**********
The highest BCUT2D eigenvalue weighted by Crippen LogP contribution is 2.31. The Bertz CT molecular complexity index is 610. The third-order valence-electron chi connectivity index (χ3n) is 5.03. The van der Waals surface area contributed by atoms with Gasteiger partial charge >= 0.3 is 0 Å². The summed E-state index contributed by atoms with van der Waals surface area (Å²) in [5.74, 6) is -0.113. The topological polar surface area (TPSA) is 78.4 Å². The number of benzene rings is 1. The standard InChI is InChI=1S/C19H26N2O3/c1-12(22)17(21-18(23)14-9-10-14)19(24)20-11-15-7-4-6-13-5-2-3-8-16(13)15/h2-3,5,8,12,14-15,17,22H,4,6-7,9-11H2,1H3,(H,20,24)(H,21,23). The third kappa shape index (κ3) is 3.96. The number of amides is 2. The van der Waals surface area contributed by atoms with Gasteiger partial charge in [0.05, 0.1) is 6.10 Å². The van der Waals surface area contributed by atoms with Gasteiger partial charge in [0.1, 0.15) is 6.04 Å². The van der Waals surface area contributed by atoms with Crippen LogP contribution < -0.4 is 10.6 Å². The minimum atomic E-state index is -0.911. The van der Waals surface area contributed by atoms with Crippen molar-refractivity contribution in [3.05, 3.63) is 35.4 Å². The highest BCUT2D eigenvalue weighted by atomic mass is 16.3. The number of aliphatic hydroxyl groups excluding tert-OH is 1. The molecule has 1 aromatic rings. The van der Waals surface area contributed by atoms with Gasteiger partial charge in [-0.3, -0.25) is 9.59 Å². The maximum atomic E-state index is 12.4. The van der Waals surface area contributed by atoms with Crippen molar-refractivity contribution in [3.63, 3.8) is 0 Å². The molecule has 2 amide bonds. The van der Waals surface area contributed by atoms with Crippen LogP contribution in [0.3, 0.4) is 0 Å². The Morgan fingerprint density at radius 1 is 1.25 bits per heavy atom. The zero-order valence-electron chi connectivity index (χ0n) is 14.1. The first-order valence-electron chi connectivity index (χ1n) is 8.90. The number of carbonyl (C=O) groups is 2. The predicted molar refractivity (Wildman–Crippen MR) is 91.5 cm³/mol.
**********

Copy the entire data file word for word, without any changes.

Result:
The highest BCUT2D eigenvalue weighted by Crippen LogP contribution is 2.31. The Bertz CT molecular complexity index is 610. The third-order valence-electron chi connectivity index (χ3n) is 5.03. The van der Waals surface area contributed by atoms with Gasteiger partial charge >= 0.3 is 0 Å². The summed E-state index contributed by atoms with van der Waals surface area (Å²) in [5.74, 6) is -0.113. The topological polar surface area (TPSA) is 78.4 Å². The number of benzene rings is 1. The standard InChI is InChI=1S/C19H26N2O3/c1-12(22)17(21-18(23)14-9-10-14)19(24)20-11-15-7-4-6-13-5-2-3-8-16(13)15/h2-3,5,8,12,14-15,17,22H,4,6-7,9-11H2,1H3,(H,20,24)(H,21,23). The third kappa shape index (κ3) is 3.96. The number of amides is 2. The van der Waals surface area contributed by atoms with Gasteiger partial charge in [0.05, 0.1) is 6.10 Å². The van der Waals surface area contributed by atoms with Gasteiger partial charge in [0.1, 0.15) is 6.04 Å². The van der Waals surface area contributed by atoms with Crippen LogP contribution < -0.4 is 10.6 Å². The minimum atomic E-state index is -0.911. The van der Waals surface area contributed by atoms with Crippen molar-refractivity contribution in [3.05, 3.63) is 35.4 Å². The highest BCUT2D eigenvalue weighted by atomic mass is 16.3. The number of aliphatic hydroxyl groups excluding tert-OH is 1. The molecule has 1 aromatic rings. The van der Waals surface area contributed by atoms with Gasteiger partial charge in [-0.3, -0.25) is 9.59 Å². The maximum atomic E-state index is 12.4. The van der Waals surface area contributed by atoms with Crippen molar-refractivity contribution in [3.63, 3.8) is 0 Å². The molecule has 2 amide bonds. The van der Waals surface area contributed by atoms with Crippen LogP contribution in [0.3, 0.4) is 0 Å². The Morgan fingerprint density at radius 1 is 1.25 bits per heavy atom. The zero-order valence-electron chi connectivity index (χ0n) is 14.1. The first-order valence-electron chi connectivity index (χ1n) is 8.90. The number of carbonyl (C=O) groups is 2. The predicted molar refractivity (Wildman–Crippen MR) is 91.5 cm³/mol.